Hebe Qiang ’23, Madeline Hsiao ’23 Pioneer AAPI Club

AAPI+Club+Presidents+Hebe+Qiang+23+and+Madeline+Hsiao+23+pose.

Edan Zinn

AAPI Club Presidents Hebe Qiang ’23 and Madeline Hsiao ’23 pose.

The School recently welcomed the launch of the Asian American and Pacific Islander (AAPI) Club, pioneered and co-run by Hebe Qiang ’23 and Madeline Hsiao ’23.

While the club was originally introduced last May, the co-presidents invite students to attend their weekly meetings and activities this academic year.

Hsiao and Qiang shared that the goal of the AAPI club is to provide a “safe place for students that identify as Asian American and Pacific Islander.” However, they aim for the club to be as inclusive as possible, welcoming students of other races and ethnicities that are interested in “learning and educating themselves about Asian cultures, current events, and Asian American history.” 

The club plans on hosting a diverse array of activities such as listening to guest speakers, eating authentic Asian cuisine, creative workshops, celebrating and learning about Asian holidays and traditions, and more.

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  • The club learns the basics of origami.

  • Members of the AAPI club practice origami during their weekly meeting.

  • Club members showcase their work.

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Hebe started the club last year, which began with a fundraiser for Covid relief in India—an area that was particularly devastated by the pandemic,” Hsiao said.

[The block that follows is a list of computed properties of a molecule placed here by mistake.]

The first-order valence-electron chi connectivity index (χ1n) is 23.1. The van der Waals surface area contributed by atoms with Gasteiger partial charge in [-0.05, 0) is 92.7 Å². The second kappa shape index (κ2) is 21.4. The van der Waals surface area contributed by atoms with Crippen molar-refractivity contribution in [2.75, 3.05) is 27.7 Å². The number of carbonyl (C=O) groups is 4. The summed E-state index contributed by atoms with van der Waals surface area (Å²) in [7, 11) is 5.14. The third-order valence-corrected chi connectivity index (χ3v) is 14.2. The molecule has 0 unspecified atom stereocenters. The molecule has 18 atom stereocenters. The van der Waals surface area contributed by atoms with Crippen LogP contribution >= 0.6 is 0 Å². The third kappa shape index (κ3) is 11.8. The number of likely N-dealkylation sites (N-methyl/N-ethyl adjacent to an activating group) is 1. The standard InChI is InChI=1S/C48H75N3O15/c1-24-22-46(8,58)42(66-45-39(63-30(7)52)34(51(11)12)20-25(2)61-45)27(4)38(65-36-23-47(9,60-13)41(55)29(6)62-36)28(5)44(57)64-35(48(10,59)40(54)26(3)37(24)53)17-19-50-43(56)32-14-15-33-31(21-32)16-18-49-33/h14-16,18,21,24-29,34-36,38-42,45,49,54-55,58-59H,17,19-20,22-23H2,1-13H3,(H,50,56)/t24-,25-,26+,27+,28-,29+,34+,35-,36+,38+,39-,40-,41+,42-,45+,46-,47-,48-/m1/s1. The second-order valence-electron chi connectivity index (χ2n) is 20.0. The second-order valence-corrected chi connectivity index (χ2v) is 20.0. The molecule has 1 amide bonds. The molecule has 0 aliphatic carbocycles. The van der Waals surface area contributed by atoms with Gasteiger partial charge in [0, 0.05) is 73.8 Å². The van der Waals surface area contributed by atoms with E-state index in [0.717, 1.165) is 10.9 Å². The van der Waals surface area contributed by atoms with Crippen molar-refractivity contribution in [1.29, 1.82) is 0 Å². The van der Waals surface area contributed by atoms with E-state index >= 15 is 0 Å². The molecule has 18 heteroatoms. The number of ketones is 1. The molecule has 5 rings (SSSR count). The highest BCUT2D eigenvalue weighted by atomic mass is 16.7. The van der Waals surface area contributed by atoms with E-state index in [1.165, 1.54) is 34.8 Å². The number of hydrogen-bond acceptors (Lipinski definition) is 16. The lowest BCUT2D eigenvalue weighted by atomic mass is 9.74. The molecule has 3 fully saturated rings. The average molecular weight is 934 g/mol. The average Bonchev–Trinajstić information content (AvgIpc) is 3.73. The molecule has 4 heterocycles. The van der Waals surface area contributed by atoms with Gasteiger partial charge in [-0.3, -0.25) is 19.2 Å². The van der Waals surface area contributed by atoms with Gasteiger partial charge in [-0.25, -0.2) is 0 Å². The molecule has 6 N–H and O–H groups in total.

Hebe Qiang ’23 held a popsicle fundraiser for India’s COVID-19 relief last year.

Over the summer, Hsiao began collaborating with Qiang in hopes to restructure the club in the following fall semester to include other students who wanted to support their mission.

“Given the popularization of the ‘Stop Asian Hate’ movement beginning in March 2021, the crises in the Middle East, and the preexisting prejudices experienced by the Asian community, the AAPI club seemed like a topical and productive group to create at Brimmer,” Hsiao said. 

“Our goals for this club are to create a positive change in the lives of AAPI people, whether this scale extends beyond or stays within the Brimmer community,” Hsiao said. “We are currently working on a fundraising project to benefit Afghan women whose education has been constrained by the Taliban.”

The co-presidents appreciate how inclusive the school community is to everyone, and they feel the AAPI Club is truly making a difference.

I appreciate how Brimmer has provided a sense of shared celebration as a community for the East Asian students, especially events like the temple fair and Chinese new year celebration,” Hsiao said.

The AAPI Club is a resource available for students who are looking for a safe space to celebrate culture and connect with their peers.